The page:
“We just extended a hand of friendship to them,” introducing them to the parish, inviting them to be part of it, he said. “It was a friendly evening. I think they’re still kind of in shock,” and thinking about what comes next, which is natural in such a situation.
“We were very touched by the meeting,” Mrs. Charpentier said. “They were welcoming and sincere. Father DiGeronimo shared with us about his life and his experience as a priest.” She and a St. Mark’s parishioner she sat next to hugged, cried and smiled, she said.
“We do live closer to St. Denis,” she said of the Catholic parish in Douglas. “But we’re thinking we will look at St. Mark’s.”
“I’m going where they’re going until I’m 16 and I can drive myself,” Mrs. Charpentier’s 15-year-old, Rose, said of her parents and her plans. Of the news about St. Anne’s she said, “It kind of stinks that it’s closing.”
“It’s been difficult for me,” said David J. Picard, baptized at St. Anne’s nearly 80 years ago and a member ever since. “It’s one of those things that comes and goes. It’s sad to see it go. It’s probably the shortage of priests. I think it’s been pretty active; they did a lot, for a limited number of people.”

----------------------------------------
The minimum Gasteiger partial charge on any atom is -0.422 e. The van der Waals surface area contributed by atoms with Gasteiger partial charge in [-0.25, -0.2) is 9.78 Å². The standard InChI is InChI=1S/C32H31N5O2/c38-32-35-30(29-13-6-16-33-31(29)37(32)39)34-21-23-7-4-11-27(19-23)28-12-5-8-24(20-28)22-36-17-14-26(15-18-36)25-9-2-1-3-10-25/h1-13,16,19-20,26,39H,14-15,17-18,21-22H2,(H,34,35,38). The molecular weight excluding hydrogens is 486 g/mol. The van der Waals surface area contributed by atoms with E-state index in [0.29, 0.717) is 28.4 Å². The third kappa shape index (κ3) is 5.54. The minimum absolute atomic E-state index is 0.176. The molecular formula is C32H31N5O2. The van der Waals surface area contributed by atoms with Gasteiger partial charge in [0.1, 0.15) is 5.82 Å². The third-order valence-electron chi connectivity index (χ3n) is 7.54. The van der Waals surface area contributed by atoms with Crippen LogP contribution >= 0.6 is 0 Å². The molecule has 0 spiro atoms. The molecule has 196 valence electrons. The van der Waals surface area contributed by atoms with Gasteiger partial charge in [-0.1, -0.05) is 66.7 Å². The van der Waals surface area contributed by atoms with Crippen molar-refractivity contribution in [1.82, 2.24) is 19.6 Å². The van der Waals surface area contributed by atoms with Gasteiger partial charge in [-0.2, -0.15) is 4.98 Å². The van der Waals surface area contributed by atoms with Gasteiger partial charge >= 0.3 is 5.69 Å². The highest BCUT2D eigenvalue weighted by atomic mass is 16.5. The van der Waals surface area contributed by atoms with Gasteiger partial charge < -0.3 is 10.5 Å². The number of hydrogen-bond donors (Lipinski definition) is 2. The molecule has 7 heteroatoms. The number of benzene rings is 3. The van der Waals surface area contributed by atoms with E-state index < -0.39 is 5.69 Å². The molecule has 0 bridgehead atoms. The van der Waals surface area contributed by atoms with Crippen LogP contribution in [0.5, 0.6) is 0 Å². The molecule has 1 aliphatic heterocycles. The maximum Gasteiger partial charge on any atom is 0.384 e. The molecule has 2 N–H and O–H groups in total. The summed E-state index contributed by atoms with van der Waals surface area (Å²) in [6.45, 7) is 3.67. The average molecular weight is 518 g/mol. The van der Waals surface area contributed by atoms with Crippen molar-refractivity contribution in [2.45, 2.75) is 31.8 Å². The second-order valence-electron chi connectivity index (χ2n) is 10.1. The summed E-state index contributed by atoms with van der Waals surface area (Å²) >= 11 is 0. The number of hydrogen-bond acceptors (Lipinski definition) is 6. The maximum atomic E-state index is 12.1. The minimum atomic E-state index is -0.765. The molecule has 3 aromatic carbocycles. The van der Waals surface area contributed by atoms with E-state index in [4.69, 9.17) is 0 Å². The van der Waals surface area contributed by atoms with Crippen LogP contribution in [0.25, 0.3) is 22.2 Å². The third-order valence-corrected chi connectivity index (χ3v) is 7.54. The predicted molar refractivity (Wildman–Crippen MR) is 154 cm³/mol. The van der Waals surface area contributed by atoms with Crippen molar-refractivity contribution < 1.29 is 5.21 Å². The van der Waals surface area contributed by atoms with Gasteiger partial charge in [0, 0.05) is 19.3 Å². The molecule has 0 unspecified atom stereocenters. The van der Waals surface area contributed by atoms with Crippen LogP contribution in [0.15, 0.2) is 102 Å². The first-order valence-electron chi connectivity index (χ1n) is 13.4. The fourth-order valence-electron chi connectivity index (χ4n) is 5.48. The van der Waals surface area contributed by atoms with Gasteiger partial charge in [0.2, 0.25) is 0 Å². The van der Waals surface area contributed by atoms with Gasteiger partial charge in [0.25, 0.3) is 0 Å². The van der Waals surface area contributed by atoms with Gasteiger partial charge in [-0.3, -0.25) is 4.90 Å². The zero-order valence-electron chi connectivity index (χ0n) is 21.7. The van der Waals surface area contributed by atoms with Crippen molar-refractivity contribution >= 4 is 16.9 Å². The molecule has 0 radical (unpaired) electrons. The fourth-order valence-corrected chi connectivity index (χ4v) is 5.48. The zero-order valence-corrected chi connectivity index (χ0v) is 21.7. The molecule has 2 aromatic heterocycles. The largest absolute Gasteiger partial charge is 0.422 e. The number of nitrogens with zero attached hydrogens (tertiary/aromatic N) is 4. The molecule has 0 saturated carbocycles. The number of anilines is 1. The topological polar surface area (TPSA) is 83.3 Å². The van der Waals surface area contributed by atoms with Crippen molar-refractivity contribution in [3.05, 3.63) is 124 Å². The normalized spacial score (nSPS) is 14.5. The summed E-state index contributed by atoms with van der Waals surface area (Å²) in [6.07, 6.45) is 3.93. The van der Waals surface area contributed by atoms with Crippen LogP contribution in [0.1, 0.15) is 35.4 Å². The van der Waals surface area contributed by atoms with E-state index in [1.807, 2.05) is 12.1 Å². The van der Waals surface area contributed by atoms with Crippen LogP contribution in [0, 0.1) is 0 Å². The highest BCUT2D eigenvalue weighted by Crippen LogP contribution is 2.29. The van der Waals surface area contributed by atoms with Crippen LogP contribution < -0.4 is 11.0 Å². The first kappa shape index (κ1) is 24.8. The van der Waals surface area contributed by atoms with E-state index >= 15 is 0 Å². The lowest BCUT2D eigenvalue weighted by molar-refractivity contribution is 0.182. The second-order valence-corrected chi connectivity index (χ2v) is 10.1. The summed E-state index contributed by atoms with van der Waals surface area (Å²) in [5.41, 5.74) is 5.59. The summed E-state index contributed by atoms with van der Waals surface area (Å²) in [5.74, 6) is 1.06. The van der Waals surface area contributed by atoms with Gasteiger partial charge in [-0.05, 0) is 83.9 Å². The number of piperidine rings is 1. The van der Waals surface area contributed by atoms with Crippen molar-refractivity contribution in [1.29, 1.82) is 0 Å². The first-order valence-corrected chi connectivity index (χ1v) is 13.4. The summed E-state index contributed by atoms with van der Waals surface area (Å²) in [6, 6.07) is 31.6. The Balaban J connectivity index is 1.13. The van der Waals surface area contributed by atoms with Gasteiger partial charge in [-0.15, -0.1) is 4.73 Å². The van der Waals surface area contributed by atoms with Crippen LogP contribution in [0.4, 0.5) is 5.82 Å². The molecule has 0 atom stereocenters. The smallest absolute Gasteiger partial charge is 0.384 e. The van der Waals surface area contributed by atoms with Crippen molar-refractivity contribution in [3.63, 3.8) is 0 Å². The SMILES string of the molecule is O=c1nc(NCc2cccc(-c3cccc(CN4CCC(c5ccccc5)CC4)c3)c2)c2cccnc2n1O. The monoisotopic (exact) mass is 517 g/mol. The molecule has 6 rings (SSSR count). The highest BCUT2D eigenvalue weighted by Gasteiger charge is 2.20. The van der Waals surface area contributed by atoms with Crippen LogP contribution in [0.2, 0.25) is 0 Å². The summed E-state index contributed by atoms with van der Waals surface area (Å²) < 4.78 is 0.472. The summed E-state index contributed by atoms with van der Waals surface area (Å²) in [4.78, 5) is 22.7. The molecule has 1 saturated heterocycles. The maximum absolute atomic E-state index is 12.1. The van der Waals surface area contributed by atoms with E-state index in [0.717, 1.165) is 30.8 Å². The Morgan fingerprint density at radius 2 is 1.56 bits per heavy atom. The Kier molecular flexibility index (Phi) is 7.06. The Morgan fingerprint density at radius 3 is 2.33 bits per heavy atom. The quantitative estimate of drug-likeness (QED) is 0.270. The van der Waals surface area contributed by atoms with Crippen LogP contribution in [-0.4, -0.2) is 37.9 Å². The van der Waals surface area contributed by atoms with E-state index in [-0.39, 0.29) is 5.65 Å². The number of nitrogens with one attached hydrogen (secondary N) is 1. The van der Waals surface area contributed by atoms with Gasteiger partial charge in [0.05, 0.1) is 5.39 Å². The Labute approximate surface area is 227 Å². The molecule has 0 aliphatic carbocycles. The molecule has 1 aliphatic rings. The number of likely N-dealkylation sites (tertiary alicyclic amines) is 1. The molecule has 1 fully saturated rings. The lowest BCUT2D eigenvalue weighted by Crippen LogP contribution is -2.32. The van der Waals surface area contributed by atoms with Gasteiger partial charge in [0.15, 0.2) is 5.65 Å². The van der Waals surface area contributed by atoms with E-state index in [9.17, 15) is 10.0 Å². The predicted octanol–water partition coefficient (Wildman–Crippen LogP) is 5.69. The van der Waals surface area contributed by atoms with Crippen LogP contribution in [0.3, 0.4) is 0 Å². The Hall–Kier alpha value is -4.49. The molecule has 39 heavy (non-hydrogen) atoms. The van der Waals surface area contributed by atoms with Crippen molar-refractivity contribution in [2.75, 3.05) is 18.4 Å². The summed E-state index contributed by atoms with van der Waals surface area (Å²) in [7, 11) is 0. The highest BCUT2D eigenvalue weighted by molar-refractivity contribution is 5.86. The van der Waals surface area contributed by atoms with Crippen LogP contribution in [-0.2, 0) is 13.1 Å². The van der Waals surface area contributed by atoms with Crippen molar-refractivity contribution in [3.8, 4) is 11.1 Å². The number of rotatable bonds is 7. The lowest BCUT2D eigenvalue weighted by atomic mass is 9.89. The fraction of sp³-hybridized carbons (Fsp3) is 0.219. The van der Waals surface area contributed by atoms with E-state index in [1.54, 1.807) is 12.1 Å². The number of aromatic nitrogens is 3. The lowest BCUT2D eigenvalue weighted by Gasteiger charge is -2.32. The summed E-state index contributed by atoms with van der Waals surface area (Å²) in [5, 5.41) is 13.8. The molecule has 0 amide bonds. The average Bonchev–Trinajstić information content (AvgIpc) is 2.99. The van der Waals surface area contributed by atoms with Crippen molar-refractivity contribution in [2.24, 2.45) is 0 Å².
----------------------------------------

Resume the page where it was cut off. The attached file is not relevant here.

He said he enjoyed talking with Father DiGeronimo, who “seemed to be a fine priest,” but he and his wife will go to St. Denis.
“Often through the years you hear rumors – you think you could be closing,” Mrs. Charpentier said. She said parishioners took pride in the fact that they had built the church and rectory after a fire destroyed the previous ones, and they had no debt. But she said their numbers and were dwindling and there is a priest shortage.
“Why send a healthy priest here if you need one at a parish with 1,000 families?” she asked.
Father Hawthorne said there were very few people at St. Anne’s for many years; in his one year there he baptized two babies and celebrated two funerals, and about 120 people total attended the three Lord’s Day Masses.
“The ones who came were generous, but there wasn’t enough,” he said; the collection brought in about $1,100 a week, and repairs are needed. It was unfair that the same people were always pressed into service, “but even with their small numbers they did great things,” he said.